In her 29th season as Western’s women’s basketball head coach, Carmen Dolfo reached her 600th win, becoming the 36th active women’s basketball head coach across all divisions of the National Collegiate Athletic Association to reach this milestone.
Dolfo started coaching for Western in 1990 when she took over for Lynda Goodrich, the only other coach in the history of the women’s basketball program at Western.
This is the 73rd time in NCAA history a coach has reached their 600th win. Dolfo coached her 600th win for the Vikings in a 73-60 win against Seattle Pacific University on Jan 11.
Dolfo played basketball for Western from 1984-1986, where she earned National Association of Intercollegiate Athletics All-America honors as a senior. Dolfo helped bring the Vikings to the national quarterfinals, averaging 16.8 points per game.
“I never thought I’d be coaching this long,” Dolfo said. “I guess you always think, ‘just take it one year at a time,’ and I feel really fortunate and I think Western is a great institution.”
Dolfo said she wasn’t tracking her wins when informed she’d won 600 games. She was only focused on what she could do to help her team get better every day.
“Just to watch her work — [Dolfo is] just such a great role model,” assistant coach Stacey Turrell said. “She really just wants these girls that she brings in to develop as people and that goes hand-in-hand with winning basketball games.”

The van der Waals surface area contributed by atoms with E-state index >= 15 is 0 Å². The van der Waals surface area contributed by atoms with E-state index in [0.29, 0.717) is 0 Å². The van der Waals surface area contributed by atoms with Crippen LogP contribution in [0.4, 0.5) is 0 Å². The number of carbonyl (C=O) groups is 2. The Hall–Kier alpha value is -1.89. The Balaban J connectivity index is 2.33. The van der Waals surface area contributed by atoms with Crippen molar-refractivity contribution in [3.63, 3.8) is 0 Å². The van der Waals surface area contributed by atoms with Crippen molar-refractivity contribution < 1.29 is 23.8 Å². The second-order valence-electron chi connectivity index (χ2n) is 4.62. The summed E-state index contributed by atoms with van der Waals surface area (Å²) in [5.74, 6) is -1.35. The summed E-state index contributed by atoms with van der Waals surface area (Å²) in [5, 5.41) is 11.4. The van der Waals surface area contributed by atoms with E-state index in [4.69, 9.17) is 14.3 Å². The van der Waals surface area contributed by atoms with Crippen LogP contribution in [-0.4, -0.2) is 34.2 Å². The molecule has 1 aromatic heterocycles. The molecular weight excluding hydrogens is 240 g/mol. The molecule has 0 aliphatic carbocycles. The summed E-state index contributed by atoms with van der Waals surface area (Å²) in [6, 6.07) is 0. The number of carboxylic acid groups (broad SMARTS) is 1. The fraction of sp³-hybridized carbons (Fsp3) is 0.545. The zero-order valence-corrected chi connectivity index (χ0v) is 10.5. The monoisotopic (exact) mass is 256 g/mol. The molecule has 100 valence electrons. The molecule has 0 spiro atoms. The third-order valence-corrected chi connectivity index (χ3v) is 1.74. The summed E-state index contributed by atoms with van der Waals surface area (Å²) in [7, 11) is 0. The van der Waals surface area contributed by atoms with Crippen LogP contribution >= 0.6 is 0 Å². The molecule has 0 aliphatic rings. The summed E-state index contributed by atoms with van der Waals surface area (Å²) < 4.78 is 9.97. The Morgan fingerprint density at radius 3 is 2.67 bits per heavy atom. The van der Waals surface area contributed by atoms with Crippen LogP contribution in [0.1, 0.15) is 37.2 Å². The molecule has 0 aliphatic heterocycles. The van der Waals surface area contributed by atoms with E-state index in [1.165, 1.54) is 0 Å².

Entering her eighth year as assistant coach, Turrell was once a Viking herself, playing basketball for three years as a shooting guard and forward. From 2000-2003, Turrell set a school career record hitting 44.3% from 3-point range.
Turrell said Dolfo pushed her on and off the court, mentoring her to become the best coach possible.
“I think basketball is so much more about life than people realize,” Dolfo said. “There’s such a parallel.”
Dolfo explained the hard work, discipline and effort she teaches the team is applicable to their daily lives.
“A lot of times you don’t have your parents in college and [Dolfo] is someone that you could always go to and talk to, even if it didn’t even involve basketball,” Turrell said.
Senior center Anna Schwecke said Dolfo reinforces the concept of family on the team. Schwecke transferred to Western after playing two years at the University of Colorado, Colorado Springs.
“Coming to a new school, in a new part of the country was pretty intimidating, but [Dolfo] made the transition so easy and just really accepted me into the program,” Schwecke said. “She just basically made me a part of her family and part of the team and program’s family.”
Senior guard Lexie Bland said Dolfo made the team so close, it’s like family; having fun and having each other’s backs during game time.
“[Dolfo’s] a really good leader for all of us, she cares so much about every single one of us, too,” Bland said. “It makes it really fun to play for her also because I know that her intensity also helped me on the court. It’s inspiring.”
Bland said she expected intensity from Dolfo, but was surprised by her compassionate and caring style. Bland knew Dolfo was nice, but never expected her to care about her players so deeply.
“It means a lot to be able to get that 600 wins for all the other women that have played before her to help her reach that, too,” Bland said.